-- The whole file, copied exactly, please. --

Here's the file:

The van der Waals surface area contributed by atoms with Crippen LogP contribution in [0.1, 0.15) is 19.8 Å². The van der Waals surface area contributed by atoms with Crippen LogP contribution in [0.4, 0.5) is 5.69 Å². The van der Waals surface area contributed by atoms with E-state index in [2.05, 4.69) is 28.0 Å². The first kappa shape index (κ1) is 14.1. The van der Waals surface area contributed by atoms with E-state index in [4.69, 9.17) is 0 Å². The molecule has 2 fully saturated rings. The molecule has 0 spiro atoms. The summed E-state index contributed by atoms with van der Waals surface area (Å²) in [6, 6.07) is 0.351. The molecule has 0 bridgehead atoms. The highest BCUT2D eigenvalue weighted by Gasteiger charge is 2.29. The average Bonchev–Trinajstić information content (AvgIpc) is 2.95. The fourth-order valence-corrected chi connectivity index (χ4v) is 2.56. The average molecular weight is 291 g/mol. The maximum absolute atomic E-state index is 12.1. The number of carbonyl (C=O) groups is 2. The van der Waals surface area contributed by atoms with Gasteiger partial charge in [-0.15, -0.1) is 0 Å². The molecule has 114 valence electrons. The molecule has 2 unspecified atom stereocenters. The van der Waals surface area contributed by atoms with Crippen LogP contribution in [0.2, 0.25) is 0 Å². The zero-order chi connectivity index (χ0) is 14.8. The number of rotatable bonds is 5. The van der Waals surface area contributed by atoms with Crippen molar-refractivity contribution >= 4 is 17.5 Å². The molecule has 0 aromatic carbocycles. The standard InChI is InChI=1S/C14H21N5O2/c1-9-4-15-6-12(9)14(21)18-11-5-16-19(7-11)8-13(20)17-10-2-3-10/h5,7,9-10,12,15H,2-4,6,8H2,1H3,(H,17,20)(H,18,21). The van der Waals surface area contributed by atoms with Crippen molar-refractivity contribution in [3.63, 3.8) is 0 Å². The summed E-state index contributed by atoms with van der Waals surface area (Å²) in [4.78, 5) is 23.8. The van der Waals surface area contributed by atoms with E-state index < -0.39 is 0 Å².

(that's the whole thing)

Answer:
The van der Waals surface area contributed by atoms with Crippen LogP contribution in [0.1, 0.15) is 19.8 Å². The van der Waals surface area contributed by atoms with Crippen LogP contribution in [0.4, 0.5) is 5.69 Å². The van der Waals surface area contributed by atoms with E-state index in [2.05, 4.69) is 28.0 Å². The first kappa shape index (κ1) is 14.1. The van der Waals surface area contributed by atoms with E-state index in [4.69, 9.17) is 0 Å². The molecule has 2 fully saturated rings. The molecule has 0 spiro atoms. The summed E-state index contributed by atoms with van der Waals surface area (Å²) in [6, 6.07) is 0.351. The molecule has 0 bridgehead atoms. The highest BCUT2D eigenvalue weighted by Gasteiger charge is 2.29. The average Bonchev–Trinajstić information content (AvgIpc) is 2.95. The fourth-order valence-corrected chi connectivity index (χ4v) is 2.56. The average molecular weight is 291 g/mol. The maximum absolute atomic E-state index is 12.1. The number of carbonyl (C=O) groups is 2. The van der Waals surface area contributed by atoms with Gasteiger partial charge in [-0.15, -0.1) is 0 Å². The molecule has 114 valence electrons. The molecule has 2 unspecified atom stereocenters. The van der Waals surface area contributed by atoms with Crippen LogP contribution in [0.2, 0.25) is 0 Å². The zero-order chi connectivity index (χ0) is 14.8. The number of rotatable bonds is 5. The van der Waals surface area contributed by atoms with Crippen molar-refractivity contribution >= 4 is 17.5 Å². The molecule has 0 aromatic carbocycles. The standard InChI is InChI=1S/C14H21N5O2/c1-9-4-15-6-12(9)14(21)18-11-5-16-19(7-11)8-13(20)17-10-2-3-10/h5,7,9-10,12,15H,2-4,6,8H2,1H3,(H,17,20)(H,18,21). The van der Waals surface area contributed by atoms with Crippen molar-refractivity contribution in [3.63, 3.8) is 0 Å². The summed E-state index contributed by atoms with van der Waals surface area (Å²) in [4.78, 5) is 23.8. The van der Waals surface area contributed by atoms with E-state index < -0.39 is 0 Å².